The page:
Then a friend of mine forwarded me the following news story:
The New York Times Co. said Thursday it is suspending its quarterly dividend in a move to preserve cash, as ad spending continues to decline. The suspension of the payout comes after the company slashed its dividend to 6 cents from 23 cents in November.
"The decision provides the company with additional financial flexibility given the uncertain business outlook," says Arthur Sulzberger, Jr., chairman.
That's tough news for the Sulzberger clan, which has been living quite well off the Times' dividend for a long time. And it is a sign that the paper's cash crunch hasn't been eased just because it was able to secure a high-interest loan from Carlos Slim last month.
In January, the Times company, which publishes the NYT, Boston Globe, the International Herald Tribune and 16 other daily newspapers, said its fourth-quarter earnings plunged 48% and online sales fell for the first time. The results still beat analyst estimates. As of last fall, the paper was insisting that it wouldn't lay off any of its 1,300 newsroom employees. But things have only declined since then.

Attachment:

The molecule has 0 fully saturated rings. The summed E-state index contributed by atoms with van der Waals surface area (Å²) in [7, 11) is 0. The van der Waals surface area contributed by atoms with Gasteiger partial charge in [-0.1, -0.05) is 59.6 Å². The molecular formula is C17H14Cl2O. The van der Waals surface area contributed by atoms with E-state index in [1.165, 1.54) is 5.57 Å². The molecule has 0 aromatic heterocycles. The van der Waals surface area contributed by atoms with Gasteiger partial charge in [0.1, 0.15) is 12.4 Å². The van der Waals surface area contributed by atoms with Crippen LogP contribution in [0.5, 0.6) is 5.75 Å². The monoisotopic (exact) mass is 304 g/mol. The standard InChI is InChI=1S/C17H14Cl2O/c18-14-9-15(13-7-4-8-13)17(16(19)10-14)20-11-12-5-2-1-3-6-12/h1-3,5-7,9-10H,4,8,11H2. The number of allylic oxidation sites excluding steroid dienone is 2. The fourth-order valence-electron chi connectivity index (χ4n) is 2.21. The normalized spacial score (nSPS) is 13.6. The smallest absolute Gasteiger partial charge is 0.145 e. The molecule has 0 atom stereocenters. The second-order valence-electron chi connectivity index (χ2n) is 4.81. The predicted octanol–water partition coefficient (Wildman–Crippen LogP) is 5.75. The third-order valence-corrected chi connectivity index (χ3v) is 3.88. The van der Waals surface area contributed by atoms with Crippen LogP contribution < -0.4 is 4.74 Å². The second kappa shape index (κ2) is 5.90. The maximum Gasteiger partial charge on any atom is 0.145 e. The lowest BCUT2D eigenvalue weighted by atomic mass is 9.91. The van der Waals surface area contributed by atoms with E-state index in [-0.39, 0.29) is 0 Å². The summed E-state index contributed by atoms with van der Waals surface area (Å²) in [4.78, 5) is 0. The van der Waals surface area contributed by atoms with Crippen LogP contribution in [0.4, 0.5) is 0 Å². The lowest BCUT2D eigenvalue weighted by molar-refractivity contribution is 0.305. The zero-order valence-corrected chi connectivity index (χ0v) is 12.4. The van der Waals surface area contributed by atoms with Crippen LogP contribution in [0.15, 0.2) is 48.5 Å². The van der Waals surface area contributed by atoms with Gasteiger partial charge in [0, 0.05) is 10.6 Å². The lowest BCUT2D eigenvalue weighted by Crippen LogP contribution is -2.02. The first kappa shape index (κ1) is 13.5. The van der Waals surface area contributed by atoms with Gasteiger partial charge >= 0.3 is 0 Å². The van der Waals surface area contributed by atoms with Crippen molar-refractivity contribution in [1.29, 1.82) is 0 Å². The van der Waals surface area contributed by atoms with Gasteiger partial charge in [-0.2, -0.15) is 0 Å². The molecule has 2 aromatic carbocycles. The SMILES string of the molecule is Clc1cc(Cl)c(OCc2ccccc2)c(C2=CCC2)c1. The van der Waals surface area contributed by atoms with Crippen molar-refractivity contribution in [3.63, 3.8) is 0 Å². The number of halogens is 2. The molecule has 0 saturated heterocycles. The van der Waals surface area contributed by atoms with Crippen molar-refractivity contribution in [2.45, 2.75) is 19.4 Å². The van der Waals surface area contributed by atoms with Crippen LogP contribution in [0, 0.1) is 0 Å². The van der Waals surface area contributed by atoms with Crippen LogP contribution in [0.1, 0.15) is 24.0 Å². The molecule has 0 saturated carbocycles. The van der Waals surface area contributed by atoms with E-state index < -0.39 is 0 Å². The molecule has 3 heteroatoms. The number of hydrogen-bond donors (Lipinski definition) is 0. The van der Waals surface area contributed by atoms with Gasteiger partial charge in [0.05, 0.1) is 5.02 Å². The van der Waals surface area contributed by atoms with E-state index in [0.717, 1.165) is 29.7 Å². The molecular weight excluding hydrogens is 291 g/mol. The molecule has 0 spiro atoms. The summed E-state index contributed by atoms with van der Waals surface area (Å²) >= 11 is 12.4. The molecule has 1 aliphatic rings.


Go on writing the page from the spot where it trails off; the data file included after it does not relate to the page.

And I read in the trades last week that one major radio company is expecting revenues from advertising to decline 50% this quarter over Q1 last year. 50%!
Much of this is recession-related, of course. And the economy will turn around eventually, even as it gives those of us with tentative plans to retire in the next few years a severe case of heartburn. But there is more going on here. The newspaper-in-print business is D-E-A-D. Traditional over-the-air radio is a step away from life-support with more people than ever simply giving up and turning in their licenses to the FCC.